Maybe I've matured as a reader now but I think I haven't enjoyed any classic as much as I did this one. It was thicker and longer than many a novel, but I enjoyed it the better for it. By the end, I understood why it was so long, the ending justified it. I was so daunted by its iconic title to read it before, but it was easier to read than most classics. The experience was complete, there wasn't anything missing, it had everything and so so much more.

Published in 1847-1848, Vanity Fair is a Vict
Jul 12, 2008 rated it really liked it  ·  review of another edition
Recommended to Jessica by: these girls at a party
First things first: Don't get this edition! I recently attended my college reunion. Whilst ambling idly around the green lawns of that hallowed institution, I had chance to encounter my most distinguished and beloved professor of English. Exalted that I happened to be dandling Thackeray's baby on my knee (instead of the glossy monthly version of Vanity Fair, as is more common with me), with sparkling eyes and an enchanting smile I thrust my copy before his erudite and discerning nose. "My favori ...more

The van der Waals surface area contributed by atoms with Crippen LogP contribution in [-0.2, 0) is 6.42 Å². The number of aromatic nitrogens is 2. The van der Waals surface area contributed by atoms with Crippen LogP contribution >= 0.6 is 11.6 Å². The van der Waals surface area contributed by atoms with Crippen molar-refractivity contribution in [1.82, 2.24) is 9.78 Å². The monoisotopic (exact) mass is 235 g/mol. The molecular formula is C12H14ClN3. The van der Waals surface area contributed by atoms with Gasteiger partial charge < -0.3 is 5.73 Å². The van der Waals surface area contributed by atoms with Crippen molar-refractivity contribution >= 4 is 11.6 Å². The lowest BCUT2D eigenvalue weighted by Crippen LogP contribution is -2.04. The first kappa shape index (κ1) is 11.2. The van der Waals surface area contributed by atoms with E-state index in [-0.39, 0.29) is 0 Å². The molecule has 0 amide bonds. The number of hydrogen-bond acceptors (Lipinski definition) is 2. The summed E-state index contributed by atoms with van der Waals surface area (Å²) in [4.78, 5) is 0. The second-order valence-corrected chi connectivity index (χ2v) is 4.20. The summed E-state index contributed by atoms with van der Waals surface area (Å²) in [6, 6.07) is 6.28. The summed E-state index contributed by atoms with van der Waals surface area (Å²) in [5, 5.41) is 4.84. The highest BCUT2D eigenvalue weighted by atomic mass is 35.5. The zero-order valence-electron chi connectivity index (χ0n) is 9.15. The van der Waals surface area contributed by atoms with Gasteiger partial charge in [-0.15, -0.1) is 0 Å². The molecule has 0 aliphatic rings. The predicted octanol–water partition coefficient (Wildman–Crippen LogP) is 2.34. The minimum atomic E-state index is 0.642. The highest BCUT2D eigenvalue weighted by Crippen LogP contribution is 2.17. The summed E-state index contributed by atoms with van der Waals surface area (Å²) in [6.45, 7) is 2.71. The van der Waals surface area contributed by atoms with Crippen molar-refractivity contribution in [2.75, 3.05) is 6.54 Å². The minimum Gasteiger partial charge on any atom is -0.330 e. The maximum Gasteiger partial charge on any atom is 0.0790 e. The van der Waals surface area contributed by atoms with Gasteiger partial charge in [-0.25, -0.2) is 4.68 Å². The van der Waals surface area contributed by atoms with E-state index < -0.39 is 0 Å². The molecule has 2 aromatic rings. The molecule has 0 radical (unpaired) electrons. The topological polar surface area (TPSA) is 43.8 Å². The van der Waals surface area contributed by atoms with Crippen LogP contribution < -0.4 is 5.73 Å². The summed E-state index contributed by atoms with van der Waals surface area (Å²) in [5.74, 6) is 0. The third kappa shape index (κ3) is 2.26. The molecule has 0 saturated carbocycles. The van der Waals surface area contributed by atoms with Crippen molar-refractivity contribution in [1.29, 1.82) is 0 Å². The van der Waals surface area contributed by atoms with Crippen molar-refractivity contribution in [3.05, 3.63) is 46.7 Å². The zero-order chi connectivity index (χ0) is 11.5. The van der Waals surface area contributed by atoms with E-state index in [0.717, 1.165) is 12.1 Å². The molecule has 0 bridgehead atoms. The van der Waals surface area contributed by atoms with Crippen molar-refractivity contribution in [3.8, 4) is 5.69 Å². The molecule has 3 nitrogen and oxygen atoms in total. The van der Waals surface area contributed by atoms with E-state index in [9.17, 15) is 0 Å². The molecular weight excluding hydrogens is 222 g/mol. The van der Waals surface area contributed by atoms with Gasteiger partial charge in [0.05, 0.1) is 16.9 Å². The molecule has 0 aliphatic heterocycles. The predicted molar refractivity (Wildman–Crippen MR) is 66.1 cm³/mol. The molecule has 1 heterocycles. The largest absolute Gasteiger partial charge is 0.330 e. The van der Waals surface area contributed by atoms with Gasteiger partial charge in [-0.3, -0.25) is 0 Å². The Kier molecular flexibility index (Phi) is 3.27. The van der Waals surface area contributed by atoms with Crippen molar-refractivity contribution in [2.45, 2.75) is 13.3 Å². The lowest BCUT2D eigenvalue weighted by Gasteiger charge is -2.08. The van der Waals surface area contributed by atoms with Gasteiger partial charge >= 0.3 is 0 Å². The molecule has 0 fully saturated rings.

Oct 22, 2007 rated it really liked it  ·  review of another edition
Thackeray's opus is a wonder. Long, yes, but so very good in so many ways.

He's part Oscar Wilde, part Jonathan Swift, with a dash of Dickens, but all his own voice.

Since the story is so long and sprawling, I only jotted down a few notes on my impressions.

* He breaks the 4th wall, some times with savage glee, yanking it down making you look at yourself and the characters in a new light. Other times he does it with delicacy, sliding back the wall and making you feel like it's just him and you in t
This book might be unique in that it not only claims to have no hero, but in fact has no hero. What it does have is a cast of duplicitous, weak or inane characters, none of whom stir much in the way of either pity, empathy, or affinity. It also has the bad girl to end all bad girls, Miss Rebecca Sharp. I doubt anyone would argue that Becky is not the most interesting character in the book, and while some might admire the good little Amelia, few could actually like her.